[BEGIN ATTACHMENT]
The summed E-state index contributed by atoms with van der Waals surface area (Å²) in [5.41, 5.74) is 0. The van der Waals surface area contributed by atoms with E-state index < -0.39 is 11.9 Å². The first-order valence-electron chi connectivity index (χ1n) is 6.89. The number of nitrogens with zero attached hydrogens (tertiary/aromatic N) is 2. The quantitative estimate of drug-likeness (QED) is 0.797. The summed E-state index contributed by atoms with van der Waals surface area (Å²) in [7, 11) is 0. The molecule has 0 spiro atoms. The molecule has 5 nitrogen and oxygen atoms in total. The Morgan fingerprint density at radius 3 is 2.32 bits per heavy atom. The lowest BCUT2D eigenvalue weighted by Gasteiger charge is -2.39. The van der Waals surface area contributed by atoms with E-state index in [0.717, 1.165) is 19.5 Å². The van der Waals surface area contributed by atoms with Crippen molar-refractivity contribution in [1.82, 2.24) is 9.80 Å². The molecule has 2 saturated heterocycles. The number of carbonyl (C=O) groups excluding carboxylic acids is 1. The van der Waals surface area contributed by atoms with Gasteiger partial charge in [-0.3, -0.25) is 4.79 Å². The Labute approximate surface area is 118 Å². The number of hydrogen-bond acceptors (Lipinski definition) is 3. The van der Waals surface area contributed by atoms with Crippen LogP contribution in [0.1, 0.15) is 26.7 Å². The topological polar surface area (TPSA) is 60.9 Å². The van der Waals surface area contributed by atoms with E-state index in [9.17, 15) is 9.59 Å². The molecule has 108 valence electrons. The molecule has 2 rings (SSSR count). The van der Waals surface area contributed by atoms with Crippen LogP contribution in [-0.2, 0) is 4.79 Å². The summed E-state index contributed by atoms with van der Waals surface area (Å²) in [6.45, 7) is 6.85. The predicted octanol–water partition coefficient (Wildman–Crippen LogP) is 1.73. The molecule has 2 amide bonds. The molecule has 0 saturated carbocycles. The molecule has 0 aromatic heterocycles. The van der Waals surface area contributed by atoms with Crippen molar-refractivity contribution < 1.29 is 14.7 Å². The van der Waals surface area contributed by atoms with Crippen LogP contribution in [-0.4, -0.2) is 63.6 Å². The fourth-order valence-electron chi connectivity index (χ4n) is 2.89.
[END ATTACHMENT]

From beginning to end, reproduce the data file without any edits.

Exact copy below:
The summed E-state index contributed by atoms with van der Waals surface area (Å²) in [5.41, 5.74) is 0. The van der Waals surface area contributed by atoms with E-state index < -0.39 is 11.9 Å². The first-order valence-electron chi connectivity index (χ1n) is 6.89. The number of nitrogens with zero attached hydrogens (tertiary/aromatic N) is 2. The quantitative estimate of drug-likeness (QED) is 0.797. The summed E-state index contributed by atoms with van der Waals surface area (Å²) in [7, 11) is 0. The molecule has 0 spiro atoms. The molecule has 5 nitrogen and oxygen atoms in total. The Morgan fingerprint density at radius 3 is 2.32 bits per heavy atom. The lowest BCUT2D eigenvalue weighted by Gasteiger charge is -2.39. The van der Waals surface area contributed by atoms with E-state index in [0.717, 1.165) is 19.5 Å². The van der Waals surface area contributed by atoms with Crippen molar-refractivity contribution in [1.82, 2.24) is 9.80 Å². The molecule has 2 saturated heterocycles. The number of carbonyl (C=O) groups excluding carboxylic acids is 1. The van der Waals surface area contributed by atoms with Gasteiger partial charge in [-0.3, -0.25) is 4.79 Å². The Labute approximate surface area is 118 Å². The number of hydrogen-bond acceptors (Lipinski definition) is 3. The van der Waals surface area contributed by atoms with Crippen LogP contribution in [0.1, 0.15) is 26.7 Å². The topological polar surface area (TPSA) is 60.9 Å². The van der Waals surface area contributed by atoms with E-state index in [9.17, 15) is 9.59 Å². The molecule has 108 valence electrons. The molecule has 2 rings (SSSR count). The van der Waals surface area contributed by atoms with Crippen LogP contribution in [-0.2, 0) is 4.79 Å². The summed E-state index contributed by atoms with van der Waals surface area (Å²) in [6.45, 7) is 6.85. The predicted octanol–water partition coefficient (Wildman–Crippen LogP) is 1.73. The molecule has 2 amide bonds. The molecule has 0 saturated carbocycles. The molecule has 0 aromatic heterocycles. The van der Waals surface area contributed by atoms with Crippen molar-refractivity contribution < 1.29 is 14.7 Å². The van der Waals surface area contributed by atoms with Crippen LogP contribution in [-0.4, -0.2) is 63.6 Å². The fourth-order valence-electron chi connectivity index (χ4n) is 2.89.